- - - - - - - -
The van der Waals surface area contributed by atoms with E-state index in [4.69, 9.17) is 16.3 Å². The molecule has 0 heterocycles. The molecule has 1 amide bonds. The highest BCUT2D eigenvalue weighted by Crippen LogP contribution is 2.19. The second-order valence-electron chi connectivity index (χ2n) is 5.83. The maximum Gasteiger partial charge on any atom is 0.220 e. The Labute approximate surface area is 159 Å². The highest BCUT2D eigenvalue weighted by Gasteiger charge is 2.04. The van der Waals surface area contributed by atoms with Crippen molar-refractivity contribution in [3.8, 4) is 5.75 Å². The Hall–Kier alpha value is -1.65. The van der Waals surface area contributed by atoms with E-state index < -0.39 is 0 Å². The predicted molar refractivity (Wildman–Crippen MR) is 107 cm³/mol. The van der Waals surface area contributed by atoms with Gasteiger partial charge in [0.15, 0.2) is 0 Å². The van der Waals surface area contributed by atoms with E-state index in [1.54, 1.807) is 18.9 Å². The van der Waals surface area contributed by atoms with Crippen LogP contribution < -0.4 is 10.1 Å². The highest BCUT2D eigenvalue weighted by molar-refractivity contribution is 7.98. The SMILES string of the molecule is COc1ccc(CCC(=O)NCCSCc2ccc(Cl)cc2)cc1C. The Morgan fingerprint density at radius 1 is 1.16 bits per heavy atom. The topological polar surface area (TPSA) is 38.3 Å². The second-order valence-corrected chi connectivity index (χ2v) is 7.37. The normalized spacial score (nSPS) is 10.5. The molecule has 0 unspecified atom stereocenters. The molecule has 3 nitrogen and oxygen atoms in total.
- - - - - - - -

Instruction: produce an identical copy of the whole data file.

The van der Waals surface area contributed by atoms with E-state index in [4.69, 9.17) is 16.3 Å². The molecule has 0 heterocycles. The molecule has 1 amide bonds. The highest BCUT2D eigenvalue weighted by Crippen LogP contribution is 2.19. The second-order valence-electron chi connectivity index (χ2n) is 5.83. The maximum Gasteiger partial charge on any atom is 0.220 e. The Labute approximate surface area is 159 Å². The highest BCUT2D eigenvalue weighted by Gasteiger charge is 2.04. The van der Waals surface area contributed by atoms with Crippen molar-refractivity contribution in [3.8, 4) is 5.75 Å². The Hall–Kier alpha value is -1.65. The van der Waals surface area contributed by atoms with E-state index < -0.39 is 0 Å². The predicted molar refractivity (Wildman–Crippen MR) is 107 cm³/mol. The van der Waals surface area contributed by atoms with Gasteiger partial charge in [0.15, 0.2) is 0 Å². The van der Waals surface area contributed by atoms with E-state index in [1.54, 1.807) is 18.9 Å². The van der Waals surface area contributed by atoms with Crippen LogP contribution < -0.4 is 10.1 Å². The highest BCUT2D eigenvalue weighted by molar-refractivity contribution is 7.98. The SMILES string of the molecule is COc1ccc(CCC(=O)NCCSCc2ccc(Cl)cc2)cc1C. The Morgan fingerprint density at radius 1 is 1.16 bits per heavy atom. The topological polar surface area (TPSA) is 38.3 Å². The second-order valence-corrected chi connectivity index (χ2v) is 7.37. The normalized spacial score (nSPS) is 10.5. The molecule has 0 unspecified atom stereocenters. The molecule has 3 nitrogen and oxygen atoms in total.